Next: Conclusions Up: Unconformities Previous: Unconformities

## Analytical solution for calculating time shifts

Another possible solution would be to solve the following equation to find the absolute time (t(x,y)) that minimizes (Fomel, 2002, personal communication)
 (11)
where px is the dip in the x direction and py is the dip in the y direction.

Although this is for one horizon, it will be useful to solve this equation for all horizons simultaneously. This would allow the problem to be regularized and its solution to be truly global. In particular, it would no longer be necessary to iterate to remove residual structure in cases of the dip changing with time.

The Euler-Lagrange equation is used in calculus of variations Farlow (1993) to find a function (t) that will minimize a functional (J). It is analogous to the calculus expression for finding x to minimize the function f(x) in:
 (12)
The Euler-Lagrange equation is applied to equation (11) to find (a simplified 2-D development is shown in Appendix A):
 (13)
Figure is a 2-D example summarizing this flattening process for a single horizon. The 2-D version of equation (13) is:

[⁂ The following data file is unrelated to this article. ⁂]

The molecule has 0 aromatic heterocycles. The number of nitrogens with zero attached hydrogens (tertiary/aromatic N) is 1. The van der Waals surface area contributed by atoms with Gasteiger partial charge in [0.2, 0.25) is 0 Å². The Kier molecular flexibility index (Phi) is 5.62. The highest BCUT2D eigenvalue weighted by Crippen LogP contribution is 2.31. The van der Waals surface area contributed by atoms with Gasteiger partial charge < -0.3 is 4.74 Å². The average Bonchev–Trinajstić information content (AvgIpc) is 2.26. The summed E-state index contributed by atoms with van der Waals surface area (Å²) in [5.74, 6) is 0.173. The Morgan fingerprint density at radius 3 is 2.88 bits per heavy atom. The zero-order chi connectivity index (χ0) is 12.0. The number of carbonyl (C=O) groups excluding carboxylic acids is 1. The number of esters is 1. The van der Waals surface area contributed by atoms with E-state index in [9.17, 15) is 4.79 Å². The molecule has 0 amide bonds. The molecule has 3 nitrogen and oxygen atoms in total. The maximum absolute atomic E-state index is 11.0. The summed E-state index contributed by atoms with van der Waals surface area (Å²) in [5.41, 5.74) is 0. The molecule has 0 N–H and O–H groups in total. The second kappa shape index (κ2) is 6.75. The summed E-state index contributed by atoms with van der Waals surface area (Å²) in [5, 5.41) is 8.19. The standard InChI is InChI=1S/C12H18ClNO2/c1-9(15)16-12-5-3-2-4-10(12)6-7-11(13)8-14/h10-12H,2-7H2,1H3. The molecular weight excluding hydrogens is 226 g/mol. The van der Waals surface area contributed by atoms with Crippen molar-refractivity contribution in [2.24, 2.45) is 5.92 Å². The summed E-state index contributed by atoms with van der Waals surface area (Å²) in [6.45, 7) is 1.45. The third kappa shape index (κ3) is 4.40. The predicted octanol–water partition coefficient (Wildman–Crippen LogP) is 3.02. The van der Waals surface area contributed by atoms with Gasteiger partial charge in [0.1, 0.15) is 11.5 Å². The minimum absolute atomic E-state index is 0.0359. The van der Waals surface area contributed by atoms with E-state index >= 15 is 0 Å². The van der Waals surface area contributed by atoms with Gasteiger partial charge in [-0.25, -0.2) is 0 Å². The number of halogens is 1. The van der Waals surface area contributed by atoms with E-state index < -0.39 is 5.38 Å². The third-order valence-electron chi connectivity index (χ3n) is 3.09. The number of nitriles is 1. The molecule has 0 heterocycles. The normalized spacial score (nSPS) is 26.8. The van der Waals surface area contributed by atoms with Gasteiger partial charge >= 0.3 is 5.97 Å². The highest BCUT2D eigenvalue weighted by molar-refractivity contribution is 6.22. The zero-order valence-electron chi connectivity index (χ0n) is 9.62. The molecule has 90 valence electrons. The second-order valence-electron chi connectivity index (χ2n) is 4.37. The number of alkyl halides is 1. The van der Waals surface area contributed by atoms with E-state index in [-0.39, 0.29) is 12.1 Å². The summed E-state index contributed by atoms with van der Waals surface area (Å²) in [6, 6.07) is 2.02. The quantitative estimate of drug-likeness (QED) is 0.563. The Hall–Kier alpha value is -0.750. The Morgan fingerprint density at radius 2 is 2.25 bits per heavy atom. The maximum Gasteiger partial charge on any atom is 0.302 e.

(14)

1horiz
Figure 7
(a) A 2-D cartoon image of a horizon to be flattened. (b) A 2-D image of the dip field showing only dip values along the horizon. (c) The output time field showing where the horizon will be mapped. (d) The calculated time shift values of the time field.

Figure a is a cartoon image of the horizon to be flattened. Figure b shows the dip field of that horizon. Figure c is the output time field. In this case, we are looping over the output field. Each value in Figure c contains time values of where to sample the data in order to flatten it. Figure d shows the time shift values from the output time field for this horizon.

Equation (13) is non-linear and therefore tricky to solve because dip functions,px and py, are dependent on the unknown, t, and the last term is taking a derivative with respect to the unknown, t.

Incidentally, dropping the last term from equation 13, the equation can be simplified to:
 (15)
This is another way of writing equation (3), except that here the dip is a function of the output, t. Repeated applications of this equation partially accommodates for the dropping of the last term.

Next: Conclusions Up: Unconformities Previous: Unconformities
Stanford Exploration Project
7/8/2003